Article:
One itty bitty caveat.
As I understand it, layoffs of unionized workers occur by strict seniority: the youngest, most recently hired workers go first. (This is certainly true in Φ's flyover country.) So union members, facing either an X% cut in benefits or X% layoff, know exactly whether or not they will get to keep their jobs if the union votes for the layoffs. In the private sector, the members are – or should be – vaguely aware that their firm is subject to market discipline and that the company will go bankrupt if it can’t make its union contract profitable. But this isn’t true for the public sector; the schools, alas, will always be with us.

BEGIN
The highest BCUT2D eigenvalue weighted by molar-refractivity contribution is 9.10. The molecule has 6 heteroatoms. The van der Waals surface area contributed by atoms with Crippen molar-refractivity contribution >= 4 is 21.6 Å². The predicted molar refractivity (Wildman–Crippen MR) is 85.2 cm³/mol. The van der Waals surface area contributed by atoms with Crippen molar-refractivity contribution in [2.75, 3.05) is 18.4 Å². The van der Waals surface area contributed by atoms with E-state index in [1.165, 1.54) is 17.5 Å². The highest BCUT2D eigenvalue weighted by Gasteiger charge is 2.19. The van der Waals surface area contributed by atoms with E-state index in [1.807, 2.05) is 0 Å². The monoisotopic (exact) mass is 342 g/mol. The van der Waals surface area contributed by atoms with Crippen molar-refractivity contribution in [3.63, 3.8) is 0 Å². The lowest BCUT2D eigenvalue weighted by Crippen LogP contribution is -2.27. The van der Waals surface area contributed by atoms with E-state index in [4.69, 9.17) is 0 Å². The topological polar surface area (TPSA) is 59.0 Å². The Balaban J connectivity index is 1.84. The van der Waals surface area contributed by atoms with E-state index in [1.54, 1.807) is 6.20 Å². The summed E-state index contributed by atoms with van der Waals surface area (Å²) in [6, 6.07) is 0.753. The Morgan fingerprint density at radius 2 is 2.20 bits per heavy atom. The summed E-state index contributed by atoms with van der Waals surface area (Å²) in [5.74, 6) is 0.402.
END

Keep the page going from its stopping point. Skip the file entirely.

It follows that if X < 50% and if each member votes his individual financial interest, a majority of the union will always choose the layoffs over the benefit cuts because that majority will still have their jobs after the layoffs. So Christie’s criticism isn’t entirely fair since the teachers laid off almost certainly voted for the benefit cuts.